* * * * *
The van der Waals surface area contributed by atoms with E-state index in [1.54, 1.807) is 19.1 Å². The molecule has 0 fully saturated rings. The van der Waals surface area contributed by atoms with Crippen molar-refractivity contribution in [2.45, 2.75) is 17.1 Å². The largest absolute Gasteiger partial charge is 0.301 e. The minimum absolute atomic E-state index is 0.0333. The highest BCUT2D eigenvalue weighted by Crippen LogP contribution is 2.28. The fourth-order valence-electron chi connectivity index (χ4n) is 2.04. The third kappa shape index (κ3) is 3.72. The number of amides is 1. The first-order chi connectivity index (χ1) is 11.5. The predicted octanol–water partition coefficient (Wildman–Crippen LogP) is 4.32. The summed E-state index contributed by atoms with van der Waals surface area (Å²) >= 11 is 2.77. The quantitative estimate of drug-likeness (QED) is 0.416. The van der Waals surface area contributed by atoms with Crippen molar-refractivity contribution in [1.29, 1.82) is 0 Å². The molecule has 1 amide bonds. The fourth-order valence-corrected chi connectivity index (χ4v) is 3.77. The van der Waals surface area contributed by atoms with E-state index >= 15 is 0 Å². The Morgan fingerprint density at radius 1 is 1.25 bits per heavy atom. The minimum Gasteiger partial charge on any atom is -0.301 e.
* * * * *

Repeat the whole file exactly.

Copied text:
The van der Waals surface area contributed by atoms with E-state index in [1.54, 1.807) is 19.1 Å². The molecule has 0 fully saturated rings. The van der Waals surface area contributed by atoms with Crippen molar-refractivity contribution in [2.45, 2.75) is 17.1 Å². The largest absolute Gasteiger partial charge is 0.301 e. The minimum absolute atomic E-state index is 0.0333. The highest BCUT2D eigenvalue weighted by Crippen LogP contribution is 2.28. The fourth-order valence-electron chi connectivity index (χ4n) is 2.04. The third kappa shape index (κ3) is 3.72. The number of amides is 1. The first-order chi connectivity index (χ1) is 11.5. The predicted octanol–water partition coefficient (Wildman–Crippen LogP) is 4.32. The summed E-state index contributed by atoms with van der Waals surface area (Å²) >= 11 is 2.77. The quantitative estimate of drug-likeness (QED) is 0.416. The van der Waals surface area contributed by atoms with Crippen molar-refractivity contribution in [1.29, 1.82) is 0 Å². The molecule has 1 amide bonds. The fourth-order valence-corrected chi connectivity index (χ4v) is 3.77. The van der Waals surface area contributed by atoms with E-state index >= 15 is 0 Å². The Morgan fingerprint density at radius 1 is 1.25 bits per heavy atom. The minimum Gasteiger partial charge on any atom is -0.301 e.